Step test

3 minute step test and one minute recovery

A quick edit (after reading this blog by fitfor365 ) – my Garmin-recorded runs for 2013 came to 68 runs, 116 miles in 28 hr 48 min, average speed 4 mph, average heart rate 147.  Which isn’t much by most runners standards, but is probably a lot more than most mid-50s women’s standards, so it’ll do me fine.  I wonder if I’ll manage more this year?  Plus, no injuries beyond occasional aches.  It would be good to do a Parkrun or two, but I’ll see how I go.  For now, improving my mile run pace will do, with the intention of upping my exercise time towards 30 minutes per day by the time the 5×50 challenge begins at the end of March.

Everywhere in England has had a lot of rain recently – here’s what our nearest stream looks like at the moment.  It’s usually only a metre or two wide.  Fortunately it hasn’t got high enough to get into anyone’s house this time.

Flooding under the bridge

Flooding under the bridge


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Juneathon day 24

I’ve dared to put Juneathon in the title as I’ve actually done some exercise today.  I didn’t have  too good a start this morning though, as I ricked my back somehow, while sitting in a chair…  No idea what I did, but it was pretty painful, to the extent that I had to walk very gingerly or it made me yelp.

Large White butterfly on Knapweed

Large White butterfly feeding on Common Knapweed flower

Thankfully, it had eased off a bit by the time I left work, so I stopped off for a short butterfly hunt on the way home. I only saw one common butterfly, but it looked as though it was quite freshly hatched, without any wing damage. Very handsome, sitting on a Knapweed flower.

Home again, thirty minutes of gentle yoga stretches, and my back feels much better. Hopefully it will be fully recovered by the weekend for my Race for Life. I certainly wouldn’t have been running anywhere this morning.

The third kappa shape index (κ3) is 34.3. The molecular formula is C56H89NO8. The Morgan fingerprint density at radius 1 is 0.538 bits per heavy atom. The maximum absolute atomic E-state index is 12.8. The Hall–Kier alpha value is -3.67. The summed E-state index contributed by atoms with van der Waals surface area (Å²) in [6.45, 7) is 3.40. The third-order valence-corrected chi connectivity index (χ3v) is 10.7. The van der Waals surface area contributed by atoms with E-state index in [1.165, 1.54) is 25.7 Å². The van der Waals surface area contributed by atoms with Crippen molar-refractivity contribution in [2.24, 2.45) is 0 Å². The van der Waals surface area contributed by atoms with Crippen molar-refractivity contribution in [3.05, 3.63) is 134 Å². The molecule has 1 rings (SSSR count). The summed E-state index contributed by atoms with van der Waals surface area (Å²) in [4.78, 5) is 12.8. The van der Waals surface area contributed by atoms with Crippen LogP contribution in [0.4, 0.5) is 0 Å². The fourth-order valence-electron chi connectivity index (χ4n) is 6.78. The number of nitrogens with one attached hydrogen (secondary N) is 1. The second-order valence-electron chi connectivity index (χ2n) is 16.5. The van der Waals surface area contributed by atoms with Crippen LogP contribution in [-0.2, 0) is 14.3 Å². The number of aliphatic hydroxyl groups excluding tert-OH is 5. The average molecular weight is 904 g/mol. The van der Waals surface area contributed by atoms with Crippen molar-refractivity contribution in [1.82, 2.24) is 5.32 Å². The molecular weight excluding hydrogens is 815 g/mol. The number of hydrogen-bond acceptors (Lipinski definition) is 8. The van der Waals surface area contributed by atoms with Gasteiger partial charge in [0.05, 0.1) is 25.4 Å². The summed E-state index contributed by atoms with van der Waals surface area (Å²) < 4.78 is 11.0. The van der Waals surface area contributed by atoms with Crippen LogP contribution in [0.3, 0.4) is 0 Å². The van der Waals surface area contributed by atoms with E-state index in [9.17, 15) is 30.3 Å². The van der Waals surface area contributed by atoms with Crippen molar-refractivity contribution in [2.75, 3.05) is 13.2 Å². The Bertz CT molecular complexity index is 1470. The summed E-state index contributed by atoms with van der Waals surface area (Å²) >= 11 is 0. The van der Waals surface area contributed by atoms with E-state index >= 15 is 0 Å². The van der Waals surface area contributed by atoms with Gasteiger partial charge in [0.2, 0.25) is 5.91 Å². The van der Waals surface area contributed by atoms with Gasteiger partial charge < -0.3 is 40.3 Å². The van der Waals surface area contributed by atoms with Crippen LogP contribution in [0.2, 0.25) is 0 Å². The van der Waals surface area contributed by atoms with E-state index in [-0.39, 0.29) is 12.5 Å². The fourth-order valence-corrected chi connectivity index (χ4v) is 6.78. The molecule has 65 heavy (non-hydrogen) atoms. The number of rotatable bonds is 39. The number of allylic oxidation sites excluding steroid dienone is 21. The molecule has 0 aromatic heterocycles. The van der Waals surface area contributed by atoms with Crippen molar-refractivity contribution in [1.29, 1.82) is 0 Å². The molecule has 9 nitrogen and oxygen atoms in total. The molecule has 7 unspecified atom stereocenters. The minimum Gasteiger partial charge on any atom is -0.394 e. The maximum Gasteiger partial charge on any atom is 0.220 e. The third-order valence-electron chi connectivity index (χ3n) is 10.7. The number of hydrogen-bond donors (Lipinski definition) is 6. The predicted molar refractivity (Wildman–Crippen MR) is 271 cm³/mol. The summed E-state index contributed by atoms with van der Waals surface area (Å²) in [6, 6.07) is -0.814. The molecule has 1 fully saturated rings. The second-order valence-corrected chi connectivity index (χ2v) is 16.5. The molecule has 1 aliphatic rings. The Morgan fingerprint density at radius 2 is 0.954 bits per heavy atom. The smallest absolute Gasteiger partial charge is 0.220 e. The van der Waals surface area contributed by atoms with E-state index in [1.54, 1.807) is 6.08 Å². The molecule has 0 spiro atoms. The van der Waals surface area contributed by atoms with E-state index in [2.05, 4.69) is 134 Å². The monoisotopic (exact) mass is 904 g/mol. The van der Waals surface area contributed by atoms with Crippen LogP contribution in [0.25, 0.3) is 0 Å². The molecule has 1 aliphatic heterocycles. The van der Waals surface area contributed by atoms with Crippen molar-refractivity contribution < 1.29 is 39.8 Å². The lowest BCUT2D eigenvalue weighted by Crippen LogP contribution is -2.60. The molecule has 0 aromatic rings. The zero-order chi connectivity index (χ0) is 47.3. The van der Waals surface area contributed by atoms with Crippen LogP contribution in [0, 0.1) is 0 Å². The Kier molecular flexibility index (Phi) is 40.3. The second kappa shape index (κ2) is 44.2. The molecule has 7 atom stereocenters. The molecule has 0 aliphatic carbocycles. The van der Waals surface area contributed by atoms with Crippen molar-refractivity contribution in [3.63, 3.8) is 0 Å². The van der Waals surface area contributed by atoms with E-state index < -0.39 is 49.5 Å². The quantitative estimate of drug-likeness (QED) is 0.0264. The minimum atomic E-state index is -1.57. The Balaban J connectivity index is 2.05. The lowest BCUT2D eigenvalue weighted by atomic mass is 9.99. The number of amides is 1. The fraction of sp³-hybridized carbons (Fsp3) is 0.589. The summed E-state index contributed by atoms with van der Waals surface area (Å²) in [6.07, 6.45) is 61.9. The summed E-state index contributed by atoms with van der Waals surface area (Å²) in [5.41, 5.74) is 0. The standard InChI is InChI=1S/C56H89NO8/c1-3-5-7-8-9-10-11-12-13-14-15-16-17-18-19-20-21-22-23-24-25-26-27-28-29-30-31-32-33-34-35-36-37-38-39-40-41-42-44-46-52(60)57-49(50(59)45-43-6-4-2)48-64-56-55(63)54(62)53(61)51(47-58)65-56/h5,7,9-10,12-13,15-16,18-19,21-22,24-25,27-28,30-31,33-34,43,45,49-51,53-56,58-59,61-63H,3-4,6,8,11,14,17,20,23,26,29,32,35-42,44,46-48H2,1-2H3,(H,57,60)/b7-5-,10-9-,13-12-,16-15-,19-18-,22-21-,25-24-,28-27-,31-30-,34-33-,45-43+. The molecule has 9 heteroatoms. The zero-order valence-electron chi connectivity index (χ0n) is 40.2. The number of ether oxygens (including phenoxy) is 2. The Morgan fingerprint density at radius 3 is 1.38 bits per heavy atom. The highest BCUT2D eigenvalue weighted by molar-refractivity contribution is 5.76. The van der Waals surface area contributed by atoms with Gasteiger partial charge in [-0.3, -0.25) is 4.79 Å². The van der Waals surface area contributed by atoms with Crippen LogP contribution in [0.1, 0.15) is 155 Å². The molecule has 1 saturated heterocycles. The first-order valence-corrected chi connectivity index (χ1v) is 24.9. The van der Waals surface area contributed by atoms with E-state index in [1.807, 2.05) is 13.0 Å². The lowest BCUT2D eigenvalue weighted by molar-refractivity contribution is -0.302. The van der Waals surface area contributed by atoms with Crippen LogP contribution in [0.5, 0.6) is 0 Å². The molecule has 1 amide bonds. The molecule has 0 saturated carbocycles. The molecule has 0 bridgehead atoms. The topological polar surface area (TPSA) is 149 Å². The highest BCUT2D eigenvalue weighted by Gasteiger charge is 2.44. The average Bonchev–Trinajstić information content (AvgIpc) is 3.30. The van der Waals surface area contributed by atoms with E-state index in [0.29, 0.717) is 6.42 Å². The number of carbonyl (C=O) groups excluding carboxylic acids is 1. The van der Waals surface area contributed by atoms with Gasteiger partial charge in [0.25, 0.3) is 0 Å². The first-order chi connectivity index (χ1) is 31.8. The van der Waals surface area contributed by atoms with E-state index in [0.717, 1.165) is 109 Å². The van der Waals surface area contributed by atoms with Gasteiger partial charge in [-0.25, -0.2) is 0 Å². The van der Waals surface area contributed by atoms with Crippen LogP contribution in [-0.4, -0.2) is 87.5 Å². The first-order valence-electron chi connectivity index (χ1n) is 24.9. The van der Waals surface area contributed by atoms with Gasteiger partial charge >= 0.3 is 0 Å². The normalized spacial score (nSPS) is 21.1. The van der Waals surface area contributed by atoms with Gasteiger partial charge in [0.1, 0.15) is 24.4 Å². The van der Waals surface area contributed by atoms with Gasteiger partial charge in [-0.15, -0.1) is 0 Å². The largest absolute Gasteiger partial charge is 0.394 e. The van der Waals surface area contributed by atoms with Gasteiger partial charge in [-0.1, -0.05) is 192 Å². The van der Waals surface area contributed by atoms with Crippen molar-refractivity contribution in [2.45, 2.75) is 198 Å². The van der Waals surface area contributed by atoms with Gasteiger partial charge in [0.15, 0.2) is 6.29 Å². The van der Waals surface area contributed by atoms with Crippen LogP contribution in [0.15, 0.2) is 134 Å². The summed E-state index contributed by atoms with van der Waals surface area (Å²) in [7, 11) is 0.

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Damselflies

Sunny afternoon in the garden, and I’ve seen a pair of Large Red Damselflies by our pond.  They kindly sat very still for their photos to be taken.  Despite the name, they are not that big – 4 or 5 cm long.  I was even able to get one to walk onto my finger for a moment or two – they are not nearly as flighty as butterflies.

I was surprised to see two huge tadpoles in the pond too; I haven’t seen them since they’d just hatched out of the frogspawn weeks ago.  I’m glad some of them haven’t been eaten by the newts.

It’s too hot to run. Maybe I’ll go out later on… or maybe not.   🙂

male Large Red Damselfly

A male Large Red Damselfly.

pair of Large Red Damselflies

A pair of Large Red Damselflies. Female, with black and yellow stripes, is below, and male above.

tadpole

Monster tadpole – about 3 cm long.  Really quite pretty.


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Running mojo goes walkabout

Well I did run, so that’s something, I suppose, and for half an hour – though it was slow even by my standards, so I only covered 2 miles (3.2km). Garmin tells me it was 19 C, which seems about right – pretty warm in the sunshine, as there wasn’t much shade.

Earlier on, I went for a short amble on my way home from walk (must have covered all of 200m in 20 minutes), which was really lovely – some less-common wild flowers, such as Sanicle, Valerian and Hairy Violet, lots of birds singing and a hairy caterpillar too.

Cow Parsley in a country lane

It was lovely out, but on my run, I just kept thinking about my calves being tired, being hot and sticky, and wondering why I was doing it. I wanted to stop and look at butterflies, beetles, flowers and birds. Maybe when it’s sunny I need to just do very short runs, and longer walks, and enjoy the scenery more.

So… Should I keep running, so my legs don’t forget how, or ease off in warm weather, and enjoy the wildlife?


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A three hour walk in bluebell woods, recording plants and one butterfly (a peacock – and a very tatty one too).  That took me about 3.5 km, just over 2 miles.  It was a gorgeous sunny day, with lots of birdsong, including a buzzard ‘mewing’ overhead.  Then I ran back along the road, about a mile, which was pretty slow – 14 minutes, but I was carrying binoculars, notebook and my fleece and it was pretty warm too.

I have yet to figure out how to layout pictures properly in here – seem to be getting one of them twice…  Maybe I’ll work it out soon.

Muddy path at Edge Hill woods

Squelchy and slippery!

Flowery meadow down to Radway

Bugle and Buttercups in an almost alpine view

A huge Jelly Ear fungus

The biggest Jelly Ear fungus I’ve ever seen. Must have liked all the rain.

Moschatel, Edge Hill woods

Moschatel, or Town-hall Clock
An uncommon woodland spring plant with green flowers.